We are very grateful for the generous donation we received from the Vietnam Veterans’ Federation SA Branch for our emergency housing program, Andrew Russel Veteran Living (ARVL). The lovely ladies from the Quilting Group donated 25 hand made quilts as gifts to contemporary veterans who come into our care through the ARVL program. The quilts were presented to CEO, Nathan Klinge at a morning tea on Monday June the 18th. Andrew Russell is the fallen soldier that ARVL is named in memory of, and RSL Care SA has developed a very special relationship with his parents, Bob and Jan. Bob himself is a Vietnam Veteran, so it was very fitting that they also attended the morning tea. Thanks again VVF Quilting Group!

PTSD: Mastering the Murray

Andrew Russell Veteran Living (ARVL) was lucky to be the chosen charity of three ex-service men who kayaked the length of the Murray River to raise awareness of PTSD and veteran homelessness. The lengthy trip embarked on Saturday the 4th of March 2017 at Hovell Tree Park in Albury, NSW. The men hoped to kayak all the way to the Murray Mouth in South Australia in three months. Unfortunately they have been met with a few unexpected hiccups, but true to the veteran nature they will persevere and hope to finish what they started in 2018! Nevertheless, they presented a huge donation of $2,920 to the ARVL program. These funds will go a long way in helping RSL Care SA support contemporary veterans who are suffering from homelessness, PTSD and physical injuries; all issues that hit close to home for these fellow war veterans. Thanks again guys! We look forward to hearing of your completed journey!

Check out their Facebook page and show them your support: PTSD: Mastering the Murray

Adelaide Women’s Prison

CEO, Nathan Klinge, was invited to a morning tea at the Adelaide Women’s Prison on the 15th of June where he was presented with handmade knitted items for the residents in our care. Pictured is just a few of the many scarves, hats, gloves and headbands that were gifted. Thank you!

Keith’s old Magna

A big thank you to Keith Harrison for donating his old Mitsubishi Magna to assist the homeless veterans in our ARVL program! Keith first donated his vehicle to Workskil, which is an amazing organisation that provides unemployed people with hands on experience (for free) to learn valuable skills that will help them gain employment. After being overhauled through the Worksil Salisbury Workshop, the reconditioned vehicle was then donated to RSL Care SA to assist our ARVL program manager to transport veterans in need. What a great initiative by Keith to first provide a learning opportunity to those struggling with unemployment, before then helping out those at risk of homelessness. Thank you again!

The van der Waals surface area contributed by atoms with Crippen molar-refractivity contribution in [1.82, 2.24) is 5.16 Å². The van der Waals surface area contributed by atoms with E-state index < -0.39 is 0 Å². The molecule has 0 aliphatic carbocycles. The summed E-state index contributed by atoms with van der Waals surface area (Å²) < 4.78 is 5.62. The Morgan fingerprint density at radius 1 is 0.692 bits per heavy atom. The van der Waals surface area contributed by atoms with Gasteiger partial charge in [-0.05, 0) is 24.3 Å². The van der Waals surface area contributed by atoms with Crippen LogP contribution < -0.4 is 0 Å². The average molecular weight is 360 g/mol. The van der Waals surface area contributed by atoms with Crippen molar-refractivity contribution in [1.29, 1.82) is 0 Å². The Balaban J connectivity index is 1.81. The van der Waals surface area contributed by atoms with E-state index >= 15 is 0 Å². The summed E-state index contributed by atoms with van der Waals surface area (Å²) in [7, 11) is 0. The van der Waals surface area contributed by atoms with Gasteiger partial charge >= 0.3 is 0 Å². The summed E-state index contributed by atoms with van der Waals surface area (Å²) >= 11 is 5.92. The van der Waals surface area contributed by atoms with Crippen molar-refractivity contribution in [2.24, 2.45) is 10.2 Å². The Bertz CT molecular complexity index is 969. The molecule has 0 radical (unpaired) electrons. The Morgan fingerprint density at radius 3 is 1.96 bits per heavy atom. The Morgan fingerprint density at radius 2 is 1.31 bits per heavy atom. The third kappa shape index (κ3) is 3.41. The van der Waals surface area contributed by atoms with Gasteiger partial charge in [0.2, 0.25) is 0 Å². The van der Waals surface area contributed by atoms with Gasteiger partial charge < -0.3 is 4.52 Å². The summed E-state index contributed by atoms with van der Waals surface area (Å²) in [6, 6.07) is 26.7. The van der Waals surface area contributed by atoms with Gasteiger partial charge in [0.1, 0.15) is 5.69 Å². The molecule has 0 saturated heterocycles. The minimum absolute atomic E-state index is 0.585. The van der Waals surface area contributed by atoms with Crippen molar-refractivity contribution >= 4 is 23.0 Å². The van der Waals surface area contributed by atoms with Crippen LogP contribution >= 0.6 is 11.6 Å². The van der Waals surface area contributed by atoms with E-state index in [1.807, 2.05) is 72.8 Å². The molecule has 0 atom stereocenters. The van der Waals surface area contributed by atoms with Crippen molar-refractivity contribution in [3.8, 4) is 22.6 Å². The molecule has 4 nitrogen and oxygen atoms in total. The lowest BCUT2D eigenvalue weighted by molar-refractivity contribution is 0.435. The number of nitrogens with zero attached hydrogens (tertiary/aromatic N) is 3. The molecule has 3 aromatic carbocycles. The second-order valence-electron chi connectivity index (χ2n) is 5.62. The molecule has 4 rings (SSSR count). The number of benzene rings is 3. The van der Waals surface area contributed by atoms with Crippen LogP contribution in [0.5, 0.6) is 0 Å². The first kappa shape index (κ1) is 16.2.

RSL Care SA is a registered Public Benevolent Institution. All donations made to RSL Care SA go directly to the indented program. All donations over $2 are tax-deductible.

War Veterans Home receives formal notification of Accreditation

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    Accreditation Exit meeting

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Australian Aged Care Quality Agency – War Veterans Home re-accreditated until August 2021

RSL Care SA’s War Veterans Home is very pleased that we have been successful in our application for re-accreditation. We now have accreditation from August 2018 through to August 2021.

Accredited residential aged care homes receive Australian Government subsidies to provide quality care and services to care recipients in accordance with the Accreditation Standards.

To remain accredited and continue to receive the subsidy, each home must demonstrate that it meets the Standards.

There are four Standards covering management systems, health and personal care, care recipient lifestyle, and the physical environment and there are 44 expected outcomes such as human resource management, clinical care, medication management, privacy and dignity, leisure interests, cultural and spiritual life, choice and decision-making and the living environment.

Each home applies for re-accreditation before its accreditation period expires and an assessment team visits the home to conduct an audit. The team assesses the quality of care and services at the home and reports its findings of whether the home meets or does not meet the Standards. The Quality Agency then decides whether the home has met the Standards and whether to re-accredit or not to re-accredit the home.

During a home’s period of accreditation, there may be a review audit where an assessment team visits the home to reassess the quality of care and services and reports its findings of whether the home meets or does not meet the Standards.

Assessment team’s findings regarding performance against the Accreditation Standards

The information obtained through the audit of the home indicates the home meets:

  • 44 of 44 expected outcomes